First Part: https://tamizhini.in/2018/11/14/the-ba-in-the-bapu-kannan-t/
Second Part: https://tamizhini.in/2019/01/13/the-ba-in-the-bapu-part-2-kannan-t/
Third Part: https://tamizhini.in/2019/02/17/the-ba-in-the-bapu-part-3-kannan-t/
Fourth Part: https://tamizhini.in/2019/03/18/the-ba-in-the-bapu-part-4-kannan-t/
Gandhi later headed off to the round table conference at London. When he returned as a disappointed man to Bombay on 28 December 1931, more arrests were awaiting him and the nation. He was arrested on January 4th, 1932. 75000 more arrests followed in January and February. 3 lakh to 4 lakh people were lathi-charged.
On the night of his arrest at Mani Bhavan, Bombay, Kasturba was with him. Her husband had just been back after a four month trip. She told him, ‘Please excuse me if I have offended you in any way.’ Mahadev Desai noted in his diary how Gandhi recalled this incident and joked about it at jail with Vallabhbhai Patel. “She said this with tears in her eyes. She was afraid we might never meet again on this side of the grave and was anxious not to die unforgiven.”
Verrier Elwin, who was staying with Gandhi that night, recorded his version of the events in his book, ‘The Tribal World of Verrier Elwin’:
Then Bapu stood up to take farewell. It was a strange sight: the police at the door, Mirabehn and Devdas bustling to and fro with the baggage which was already packed, Bapu surrounded by his friends, many of them weeping. Mrs. Gandhi with tears running down her cheeks said, “Can’t you take me with you?” Everyone in turn touched his feet, and when I said goodbye he pulled my ear with a smile. He was in very good spirits: he might have been going to a festival rather than a jail.
Then, followed by the whole company, he went downstairs. Shamrao and I watched from the roof. The tiny figure got into the car and the crowd surged round it. It was a wonderful tribute to India’s non-violence that there were only a few policemen and they were able to be in the midst of the crowd without fear of danger.
Kasturba was also arrested and released after a few weeks. Citing her speech at the trial for her first term, Gandhi wrote to Emerson, the Home Secretary:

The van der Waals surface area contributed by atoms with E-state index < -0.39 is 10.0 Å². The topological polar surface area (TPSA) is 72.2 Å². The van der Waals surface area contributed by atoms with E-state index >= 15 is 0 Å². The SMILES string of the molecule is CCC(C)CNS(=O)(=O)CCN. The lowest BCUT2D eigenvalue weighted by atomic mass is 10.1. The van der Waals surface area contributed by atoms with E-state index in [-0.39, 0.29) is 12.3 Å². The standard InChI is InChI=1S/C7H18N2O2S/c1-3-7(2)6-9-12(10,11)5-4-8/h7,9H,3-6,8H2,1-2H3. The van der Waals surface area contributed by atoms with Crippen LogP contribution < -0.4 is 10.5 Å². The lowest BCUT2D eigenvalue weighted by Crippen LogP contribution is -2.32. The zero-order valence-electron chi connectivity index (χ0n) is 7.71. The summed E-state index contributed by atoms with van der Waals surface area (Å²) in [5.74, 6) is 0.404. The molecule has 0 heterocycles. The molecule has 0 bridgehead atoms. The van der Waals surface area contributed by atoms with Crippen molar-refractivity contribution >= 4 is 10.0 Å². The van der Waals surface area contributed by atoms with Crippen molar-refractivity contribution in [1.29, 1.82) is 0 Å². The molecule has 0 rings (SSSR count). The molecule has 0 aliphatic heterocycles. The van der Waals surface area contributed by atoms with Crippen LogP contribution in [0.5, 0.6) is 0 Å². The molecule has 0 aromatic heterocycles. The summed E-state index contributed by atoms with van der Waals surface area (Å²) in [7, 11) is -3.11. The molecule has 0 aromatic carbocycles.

Horses were run over an absolutely peaceful meeting in Ahmedabad. I observe that one of the injured boys has just died. I know some of the Ashram boys had severe injuries done to them. And I am glad that they had them rather than unknown boys or men. In Madras one youngster has succumbed to lathi blows. There they play hose pipes even on women. Two women are reported to have fainted through the force of the jet of water.
As Mrs. Gandhi is reported to have said justly at her trial, what is the use of women like her or men like Sardar Vallabhbhai and me being pampered prisoners when others who, being misled, as you would say by us, break laws and suffer lathi blows or worse? I do really think that there is much in what The Daily Express says when it suggests that I as the author of “all this mischief” should be sent to the gallows.
[January 27, 1932]
Kasturba, along with Maniben Patel, had gone round the villages of Gujarat addressing meetings. When she was arrested, she was sentenced to be put in Sabarmati jail for six weeks. The other members of her group were sentenced to three and a half months’ rigorous imprisonment and a fine of Rs. 100 or two months’ further imprisonment in case of default. Kasturba asked the Magistrate, “Why this discrimination? Why only one and a half month’s simple imprisonment for me? Do you want me to come again to teach my countrymen to receive lathi blows? I cannot bear coming out of jail, leaving my daughters behind I Can’t you award a similar sentence to me?” The Magistrate replied that he was helpless and the order could not be changed. She was ordered to be treated as an ‘A’ Class prisoner and all the facilities including the supply of a vernacular newspaper, Jam-I-Jamshed. She cheerfully underwent the term of imprisonment and spent her time spinning and reading. Five days after being convicted she was proud to learn that her son Ramdas had been arrested at Surat.
Gandhi, who was held again at the Yeravda Prison at Pune, had Mahadev and Vallabhbhai for company this time. On March 14th, Gandhi wrote a letter to Kasturba, telling her about his companions. But he started the letter in this strange manner, almost prodding her to court arrest: ‘For some days past I had been thinking of writing to you; and I read today that you were still out. And so I had a mind to write.’
Two days later, Kasturba was rearrested. He came to know of Kasturba’s arrest through the newspapers. Mahadev Desai noted in his diary:
“Yesterday we read the news that Ba had gone on a tour of the Bardoli Taluka (in Gujarat). Therefore I [Mahadevbhai ] said, ‘This time Ba will get six months (in jail).’
“Bapu (Gandhi) said, ‘It will not be a surprise if she gets class ‘C’ (jail) and is sentenced to hard labour.’
“Just then the same news appeared. On getting the news, Bapu’s joy knew no bounds. He laughed aloud. He then spoke only this much: ‘Was not the magistrate ashamed of awarding rigourous imprisonment to an old woman 60 years old? Vallabhai too should have been placed in C class.” The Sardar said: “I would be very happy if I was taken to the extension outside the prison walls.”